"I was afforded many opportunities to advance my academic and professional career by participating in outreach and internship programs. Coming from an underrepresented group myself, I felt it to be very beneficial for my future career interests. I have been so fortunate to have had these opportunities, that I wanted to give back and share the same passions and opportunities that I was given."

On the benefits of space camp

"Space Camp focuses on team building and enhancing problem-solving and critical thinking skills through many hands-on activities including realistic simulated astronaut missions, robotics, aviation, and a ropes course. This becomes such a challenging set of activities that it can be empowering and life changing. Past Space Camp graduate surveys have indicated that 88 percent of Space Camp graduates took more STEM classes, and 71 percent choose a STEM-related career field."

On the beauty of STEM

"The beauty about STEM is that it’s more than math and memorizing things, it’s about being creative. In engineering you have to figure out how to best accomplish your task at hand, and that takes creativity. All people have creative ideas."

On working in a male-dominated field

"There is a deficit of girls in STEM. Only 20 percent of women earn degrees in STEM-related fields. Often I’ll walk into a lecture or presentation and there are only a handful of females. It can be challenging to speak up in these situations, and it requires a bit of courage and self confidence, much like jumping off a 30-foot pole."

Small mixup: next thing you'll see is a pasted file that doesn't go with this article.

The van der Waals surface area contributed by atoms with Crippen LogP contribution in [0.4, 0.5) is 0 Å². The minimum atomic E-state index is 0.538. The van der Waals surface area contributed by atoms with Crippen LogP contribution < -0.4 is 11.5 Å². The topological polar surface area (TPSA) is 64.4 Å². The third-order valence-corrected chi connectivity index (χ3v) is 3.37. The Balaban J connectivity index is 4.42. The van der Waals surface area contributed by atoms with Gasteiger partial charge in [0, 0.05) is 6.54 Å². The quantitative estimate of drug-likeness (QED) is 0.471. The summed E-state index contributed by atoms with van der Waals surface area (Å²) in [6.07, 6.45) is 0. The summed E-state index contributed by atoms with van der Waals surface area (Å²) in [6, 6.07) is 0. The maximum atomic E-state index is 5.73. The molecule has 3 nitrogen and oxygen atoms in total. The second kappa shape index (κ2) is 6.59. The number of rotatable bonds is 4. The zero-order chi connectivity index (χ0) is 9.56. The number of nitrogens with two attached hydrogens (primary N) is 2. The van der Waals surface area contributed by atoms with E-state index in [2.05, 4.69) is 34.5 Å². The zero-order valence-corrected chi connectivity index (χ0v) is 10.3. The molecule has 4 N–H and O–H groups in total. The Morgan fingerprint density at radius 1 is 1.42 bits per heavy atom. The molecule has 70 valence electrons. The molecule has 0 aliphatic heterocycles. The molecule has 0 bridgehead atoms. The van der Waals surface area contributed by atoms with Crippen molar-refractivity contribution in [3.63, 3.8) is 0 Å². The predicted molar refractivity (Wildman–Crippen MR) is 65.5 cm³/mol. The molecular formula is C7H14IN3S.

On achieving her goals

"In my 20s I couldn't imagine I would be where I am at today, but I knew I wanted to do more and be more. It took me 10 years to get through university, for several reasons, some being deaths in the family and having to work to pay tuition. But I always wanted my degree, it meant something to me.

"For me a degree was huge, and achieving my childhood goal was immense. Some may not see school as their dream, but the same principles apply for success: one must work hard to attain and achieve their goals."

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Name: Czarina Salido

I'm on a mission to ___________________. 

Empower underrepresented girls to pursue any career they wish!

What's your astrology sign? Does it fit you? 

Libra. Yes, the scales represent balance, and I try to find harmony in my day to day life.

Describe yourself in three words... 

Sincere, Rebellious, Relentless.

And in five emojis. 

✌️❤️🤓🚀🍕

Your first-ever job? 

Telemarketing for the Tucson Symphony Orchestra

How long have you lived in Tucson? 

My family moved to Tucson from Nogales, AZ when I was 1.

Who and/or what inspires you? 

Astronauts inspire me. They have to be so well-rounded and clear-headed in all situations, from simple things such as press junkets to life threatening emergencies in space. They risk their lives for us and to further our understanding of the universe.

The secret to coping with stress is ________________. 

To know to expect it and, as difficult as it is, not to fight it but to push through it. Exercise helps a lot too!